Before you invest in a small business, do your homework.

Small Business Administration statistics indicate that more than a half million new businesses are started each year in the United States. These entrepreneurs will spend, on average, 33 hours seeking credit. In addition to turning to financial institutions, they often look to other sources, such as family members and close friends.

Investing in a startup can be a lucrative investment, personally satisfying and really exciting! It’s wise, however, to move slowly and conduct the appropriate due diligence.

Forbes.com recommends these important tips when you have the opportunity to get in on the ground floor:

Invest in a familiar market.

Do you understand the business model? You’ll reduce your risk if you have a better sense of the venture. Make sure the business has a scalable model so it will grow to a level that will allow you to recoup your investment.

Diversify your investments.

Rather than investing in just one company, make multiple investments, which will increase the possibility of success.

Do your homework.

The people who will be running the company will be the most critical factor in its success. Do you know them? Do you trust them? Look at their work history, education and experience. Determine the value each brings to the table. Ask yourself if you really trust them with your money.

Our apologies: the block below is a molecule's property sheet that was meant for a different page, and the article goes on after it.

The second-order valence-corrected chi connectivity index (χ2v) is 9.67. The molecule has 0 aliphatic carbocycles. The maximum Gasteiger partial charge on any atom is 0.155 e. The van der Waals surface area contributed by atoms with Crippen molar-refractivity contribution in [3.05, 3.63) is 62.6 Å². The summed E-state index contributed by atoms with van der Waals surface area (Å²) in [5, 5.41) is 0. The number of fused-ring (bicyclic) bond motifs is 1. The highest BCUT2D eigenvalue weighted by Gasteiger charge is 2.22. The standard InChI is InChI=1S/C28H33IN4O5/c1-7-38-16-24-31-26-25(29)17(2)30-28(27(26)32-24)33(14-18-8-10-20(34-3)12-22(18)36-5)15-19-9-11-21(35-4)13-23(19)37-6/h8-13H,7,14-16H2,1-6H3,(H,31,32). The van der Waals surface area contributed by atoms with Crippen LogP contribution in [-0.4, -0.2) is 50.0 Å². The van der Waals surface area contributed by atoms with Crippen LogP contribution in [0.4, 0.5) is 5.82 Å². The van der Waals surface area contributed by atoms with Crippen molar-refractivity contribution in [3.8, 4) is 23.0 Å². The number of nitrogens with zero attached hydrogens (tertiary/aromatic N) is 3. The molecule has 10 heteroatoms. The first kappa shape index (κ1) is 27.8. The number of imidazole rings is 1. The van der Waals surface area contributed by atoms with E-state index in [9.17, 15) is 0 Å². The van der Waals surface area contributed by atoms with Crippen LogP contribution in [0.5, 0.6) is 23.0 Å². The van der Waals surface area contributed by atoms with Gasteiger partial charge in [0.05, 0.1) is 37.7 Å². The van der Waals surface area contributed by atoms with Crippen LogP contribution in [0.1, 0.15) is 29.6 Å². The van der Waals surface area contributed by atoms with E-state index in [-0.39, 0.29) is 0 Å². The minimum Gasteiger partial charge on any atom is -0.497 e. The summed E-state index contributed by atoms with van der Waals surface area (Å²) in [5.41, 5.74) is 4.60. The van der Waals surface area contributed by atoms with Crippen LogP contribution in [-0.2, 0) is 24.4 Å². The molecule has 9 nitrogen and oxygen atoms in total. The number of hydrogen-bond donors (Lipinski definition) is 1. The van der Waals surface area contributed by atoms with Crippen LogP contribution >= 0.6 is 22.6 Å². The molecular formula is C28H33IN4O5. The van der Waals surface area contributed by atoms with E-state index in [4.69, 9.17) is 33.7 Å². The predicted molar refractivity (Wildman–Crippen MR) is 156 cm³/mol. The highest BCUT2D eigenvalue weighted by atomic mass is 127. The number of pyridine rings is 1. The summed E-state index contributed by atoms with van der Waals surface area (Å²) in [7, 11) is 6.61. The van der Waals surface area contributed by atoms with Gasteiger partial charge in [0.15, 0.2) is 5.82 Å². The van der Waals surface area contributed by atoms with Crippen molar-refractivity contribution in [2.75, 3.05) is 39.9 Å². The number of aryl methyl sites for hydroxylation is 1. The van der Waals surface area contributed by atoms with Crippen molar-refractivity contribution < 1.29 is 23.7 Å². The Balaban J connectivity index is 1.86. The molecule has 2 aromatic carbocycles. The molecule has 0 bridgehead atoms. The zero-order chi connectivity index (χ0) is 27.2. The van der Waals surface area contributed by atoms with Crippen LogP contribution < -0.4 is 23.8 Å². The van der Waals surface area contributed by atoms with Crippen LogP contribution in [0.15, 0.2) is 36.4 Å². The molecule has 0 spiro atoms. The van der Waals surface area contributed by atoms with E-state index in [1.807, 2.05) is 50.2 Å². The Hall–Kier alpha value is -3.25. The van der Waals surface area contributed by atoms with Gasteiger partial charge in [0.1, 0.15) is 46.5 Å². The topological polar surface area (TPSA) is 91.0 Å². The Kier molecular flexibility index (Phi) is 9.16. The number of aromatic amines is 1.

Explore the market.

Research what competition the new company will have, as well as any competitive advantages it might have to get ahead of other, similar companies. Make sure the founders are focused on customer development and are getting good feedback about their product or service.

Investigate the financials.

Do the founders have a blueprint for profitability? How are they using the funds they already have? Take a look at starting salaries, additional funding sources that may be available and how much money is going into research and development.

Review the legal documents.

Look at articles of incorporation, by-laws (if applicable), investor agreements, etc. This will help you become familiar with how the company will be structured and who is involved and to what degree.